5 mistakes everyone makes with LG OLED TVs

Get the best image quality from your LG OLED TV by avoiding these classic picture pitfalls

LG G2 OLED TV mounted on living room wall with family watching
(Image credit: LG)

LG OLED TVs across the board are excellent – they dominate our list of the best LG TVs for good reason. The way every pixel in the best OLED TVs can produce its own light and colour consistently gives us beautifully dynamic, precise and cinematic pictures, and LG has a rich history of partnering OLED’s innate talents with powerful picture processing, exceptional calibration flexibility, and in recent years, advanced gaming features.

Even the finest TVs, though, can be compromised by dodgy settings. So to ensure this doesn’t happen to you, here’s our guide to the most common ‘user errors’ LG OLED TV owners tend to make.

1. Using the Vivid picture preset

Understandably, many LG OLED buyers want to feel like they’re getting the maximum picture quality bang for their buck when they get their expensive new TV home. As a result the temptation to switch to its Vivid picture preset, which ramps up colour saturations, brightness and contrast to the outer reaches of what the screen is capable of, is hard to resist.

We strongly recommend that you do resist it, though. For starters, the Vivid mode’s aggressiveness puts pressure on OLED’s organic elements, potentially wearing them out faster over the long term. Also, though, it makes the picture look seriously unnatural. 

We’re not saying everyone should have their TV professionally calibrated to produce 100% ‘accurate’ pictures, but the Vivid mode pushes colours and contrast so hard that the balance between different picture elements is lost, and the image can actually become quite tiring to watch.

The Standard preset is a much more refined and balanced option for regular day to day viewing. But see also point two…

2. Sticking with one picture preset for all viewing

Research shows that the vast majority of people never touch their picture settings once they’ve finished initial set up. Even though it’s pretty self-evident that the best settings for watching, say, a 30 frames per second sports broadcast will not be the same as the best settings for watching a 24 frames a second film. 

LG OLED TVs do a good job of trying to simplify this for you by providing a series of themed presets you can toggle between, rather than you having to keep making in-depth adjustments. The ‘Standard’ setting will work well with most day to day TV viewing, while the Cinema Home option is excellent for movie viewing. Or, if you want a really accurate setting for dark room viewing, the Cinema or Filmmaker Modes are both good at offering that. Though we suspect some users will find these last two options a little ‘flat’ for their tastes.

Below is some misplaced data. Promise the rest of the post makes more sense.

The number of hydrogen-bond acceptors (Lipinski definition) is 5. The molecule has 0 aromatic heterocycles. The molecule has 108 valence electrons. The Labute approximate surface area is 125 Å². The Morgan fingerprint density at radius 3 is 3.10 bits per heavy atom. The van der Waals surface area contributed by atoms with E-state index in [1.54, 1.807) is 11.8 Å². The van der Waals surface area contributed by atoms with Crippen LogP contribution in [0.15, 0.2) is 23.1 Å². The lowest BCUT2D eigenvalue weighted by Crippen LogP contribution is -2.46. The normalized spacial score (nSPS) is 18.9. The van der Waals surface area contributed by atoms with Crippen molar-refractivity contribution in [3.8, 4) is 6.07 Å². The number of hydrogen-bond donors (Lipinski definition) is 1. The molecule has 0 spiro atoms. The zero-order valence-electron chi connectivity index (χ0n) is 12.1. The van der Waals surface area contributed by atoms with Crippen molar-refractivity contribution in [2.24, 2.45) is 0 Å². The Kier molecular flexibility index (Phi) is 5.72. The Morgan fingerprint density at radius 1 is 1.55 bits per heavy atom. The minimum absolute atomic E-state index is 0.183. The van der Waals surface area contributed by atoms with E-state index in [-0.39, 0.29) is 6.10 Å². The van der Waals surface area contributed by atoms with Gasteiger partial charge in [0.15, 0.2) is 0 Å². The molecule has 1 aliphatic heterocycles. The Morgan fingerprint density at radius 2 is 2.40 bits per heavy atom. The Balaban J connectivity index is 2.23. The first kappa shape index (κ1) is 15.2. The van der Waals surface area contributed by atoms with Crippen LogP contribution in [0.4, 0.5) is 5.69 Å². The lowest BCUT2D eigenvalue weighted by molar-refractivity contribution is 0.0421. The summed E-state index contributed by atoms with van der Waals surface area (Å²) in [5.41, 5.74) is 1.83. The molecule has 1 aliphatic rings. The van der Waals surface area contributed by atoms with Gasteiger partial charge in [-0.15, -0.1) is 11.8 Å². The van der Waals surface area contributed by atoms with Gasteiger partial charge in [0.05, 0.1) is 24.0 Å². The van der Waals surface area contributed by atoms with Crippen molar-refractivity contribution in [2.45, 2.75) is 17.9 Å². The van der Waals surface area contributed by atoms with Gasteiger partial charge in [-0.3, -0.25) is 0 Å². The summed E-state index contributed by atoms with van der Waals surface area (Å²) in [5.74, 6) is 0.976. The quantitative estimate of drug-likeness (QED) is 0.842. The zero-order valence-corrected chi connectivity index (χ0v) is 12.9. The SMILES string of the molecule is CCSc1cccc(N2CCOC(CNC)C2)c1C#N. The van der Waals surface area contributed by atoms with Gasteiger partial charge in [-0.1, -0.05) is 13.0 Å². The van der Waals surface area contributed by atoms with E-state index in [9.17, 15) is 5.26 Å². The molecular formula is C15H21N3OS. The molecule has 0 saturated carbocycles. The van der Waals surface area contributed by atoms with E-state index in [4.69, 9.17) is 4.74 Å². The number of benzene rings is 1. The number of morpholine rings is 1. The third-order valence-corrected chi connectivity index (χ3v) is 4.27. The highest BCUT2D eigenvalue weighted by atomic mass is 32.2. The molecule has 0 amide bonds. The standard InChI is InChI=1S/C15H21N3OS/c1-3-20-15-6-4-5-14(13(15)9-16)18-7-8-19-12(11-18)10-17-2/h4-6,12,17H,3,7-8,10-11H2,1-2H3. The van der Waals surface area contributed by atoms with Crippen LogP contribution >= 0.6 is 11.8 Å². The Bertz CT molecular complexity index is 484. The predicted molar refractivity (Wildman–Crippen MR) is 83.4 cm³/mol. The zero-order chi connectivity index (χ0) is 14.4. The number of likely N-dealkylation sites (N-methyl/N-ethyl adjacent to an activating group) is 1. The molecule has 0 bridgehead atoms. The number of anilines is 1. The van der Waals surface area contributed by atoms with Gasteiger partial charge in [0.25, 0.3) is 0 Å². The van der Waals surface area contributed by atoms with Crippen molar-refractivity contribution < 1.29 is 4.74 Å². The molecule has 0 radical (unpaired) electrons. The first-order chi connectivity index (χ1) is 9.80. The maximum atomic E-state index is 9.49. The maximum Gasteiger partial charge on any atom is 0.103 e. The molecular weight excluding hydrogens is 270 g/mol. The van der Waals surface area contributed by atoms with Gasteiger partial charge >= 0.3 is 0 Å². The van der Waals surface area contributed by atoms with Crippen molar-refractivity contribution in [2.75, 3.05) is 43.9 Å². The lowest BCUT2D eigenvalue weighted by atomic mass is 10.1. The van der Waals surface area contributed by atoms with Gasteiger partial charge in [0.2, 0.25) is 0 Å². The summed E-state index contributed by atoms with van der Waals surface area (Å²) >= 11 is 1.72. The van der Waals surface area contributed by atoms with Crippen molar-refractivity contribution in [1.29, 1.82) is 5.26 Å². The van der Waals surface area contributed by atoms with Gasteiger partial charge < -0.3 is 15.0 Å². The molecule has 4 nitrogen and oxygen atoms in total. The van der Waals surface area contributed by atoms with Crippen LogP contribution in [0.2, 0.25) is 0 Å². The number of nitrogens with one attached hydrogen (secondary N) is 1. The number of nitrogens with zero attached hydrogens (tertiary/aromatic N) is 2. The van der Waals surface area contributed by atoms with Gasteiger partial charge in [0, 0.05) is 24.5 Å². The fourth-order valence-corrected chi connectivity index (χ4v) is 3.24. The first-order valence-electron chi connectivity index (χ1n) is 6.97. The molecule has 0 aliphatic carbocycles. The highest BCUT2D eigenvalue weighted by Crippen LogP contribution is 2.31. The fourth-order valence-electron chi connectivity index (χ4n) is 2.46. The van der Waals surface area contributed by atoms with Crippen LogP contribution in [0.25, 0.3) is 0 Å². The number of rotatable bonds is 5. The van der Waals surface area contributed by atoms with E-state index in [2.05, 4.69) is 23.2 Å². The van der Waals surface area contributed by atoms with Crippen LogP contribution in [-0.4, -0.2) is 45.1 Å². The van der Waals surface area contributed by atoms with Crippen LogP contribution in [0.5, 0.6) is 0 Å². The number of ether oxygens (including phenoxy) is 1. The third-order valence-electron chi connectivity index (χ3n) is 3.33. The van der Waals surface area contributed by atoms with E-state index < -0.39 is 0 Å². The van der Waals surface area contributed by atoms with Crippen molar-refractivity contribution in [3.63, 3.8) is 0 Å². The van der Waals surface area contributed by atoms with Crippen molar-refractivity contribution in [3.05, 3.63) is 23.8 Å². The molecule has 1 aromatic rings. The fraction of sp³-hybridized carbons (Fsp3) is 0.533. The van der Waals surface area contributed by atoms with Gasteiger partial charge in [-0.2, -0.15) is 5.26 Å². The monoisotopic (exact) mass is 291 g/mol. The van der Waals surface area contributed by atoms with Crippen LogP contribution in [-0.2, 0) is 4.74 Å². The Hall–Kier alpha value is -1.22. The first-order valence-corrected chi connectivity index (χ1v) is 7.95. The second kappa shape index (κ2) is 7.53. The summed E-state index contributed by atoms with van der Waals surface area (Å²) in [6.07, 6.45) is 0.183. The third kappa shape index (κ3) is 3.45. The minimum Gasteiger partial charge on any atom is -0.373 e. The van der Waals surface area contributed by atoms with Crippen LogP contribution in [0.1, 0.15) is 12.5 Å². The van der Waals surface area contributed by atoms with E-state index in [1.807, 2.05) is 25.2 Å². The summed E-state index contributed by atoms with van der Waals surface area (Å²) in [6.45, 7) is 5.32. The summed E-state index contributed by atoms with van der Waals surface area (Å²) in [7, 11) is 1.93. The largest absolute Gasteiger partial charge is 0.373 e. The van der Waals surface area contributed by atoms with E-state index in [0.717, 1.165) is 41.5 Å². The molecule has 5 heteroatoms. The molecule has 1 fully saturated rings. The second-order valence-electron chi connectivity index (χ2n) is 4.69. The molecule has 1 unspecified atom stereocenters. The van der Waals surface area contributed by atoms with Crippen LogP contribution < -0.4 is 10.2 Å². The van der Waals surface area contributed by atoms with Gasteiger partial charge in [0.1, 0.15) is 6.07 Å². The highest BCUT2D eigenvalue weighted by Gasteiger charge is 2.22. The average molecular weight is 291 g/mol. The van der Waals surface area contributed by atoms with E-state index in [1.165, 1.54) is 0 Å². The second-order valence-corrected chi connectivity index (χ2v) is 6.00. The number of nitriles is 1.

One last critical point to add here is to make sure you switch your LG OLED TV into its Game mode when gaming if you want the TV to improve your performance by producing images received from your console or PC as fast as possible.

3. Not experimenting with default motion settings

You may have seen video messages from the likes of Tom Cruise and Denis Villeneuve recently telling you to turn off motion processing on your TV. While we don’t think the situation is quite as clear cut as that, it is true that sticking with the default ‘TruMotion’ settings on LG TVs is typically a mistake. Especially when you’re watching films. 

We’d advise either following film industry advice and simply turning TruMotion off or, if that leaves the picture looking too juddery for your tastes, either trying the Cinematic Movement motion system available on the past couple of LG OLED generations, or choosing the ‘Custom’ TruMotion option and setting both the judder and blur reduction components to around a third of their full power.

4. Not turning off Energy Saving mode

While the Energy Saving mode on LG TVs can deliver small power consumption benefits, it also negatively impact picture quality by reducing brightness levels automatically in response to ambient light levels. So if you want the most consistent performance from your TV, we’d suggest turning this mode off – but we understand if you do want to save power where possible these days.

5. Sticking with the Dolby Atmos sound setting

All of LG’s OLED TVs for years now have carried built-in Dolby Atmos sound decoding. However, for the last three or four years, at least, the default Dolby Atmos On setting hasn’t actually given the best audio results if you're listening through the TV's built-in speakers. 

Although the latest G2 and C2 models improved their Dolby Atmos performance considerably, we've found consistently in other models that LG’s OLED TVs actually produce a much fuller, more powerful, more direct and more immersive sound if you turn Dolby Atmos off, and instead call in LG’s AI Sound mode, which reworks any sound it receives to take fuller advantage of the known speaker capabilities of each LG OLED TV.

Of course, if you're using a Dolby Atmos soundbar or speaker system, you should stick with the Atmos setting – but if not, you could give yourself an instant upgrade.

John Archer

John Archer has been testing TVs and AV gear for over 25 years, having worked on Home Cinema Choice magazine. He's a contributor to Forbes, TechRadar, Trusted Reviews, Wired and many more places – if you've owned a TV in the last couple of decades, John's probably reviewed it somewhere. He's seen so many hot new technologies come and go, like tears in the rain.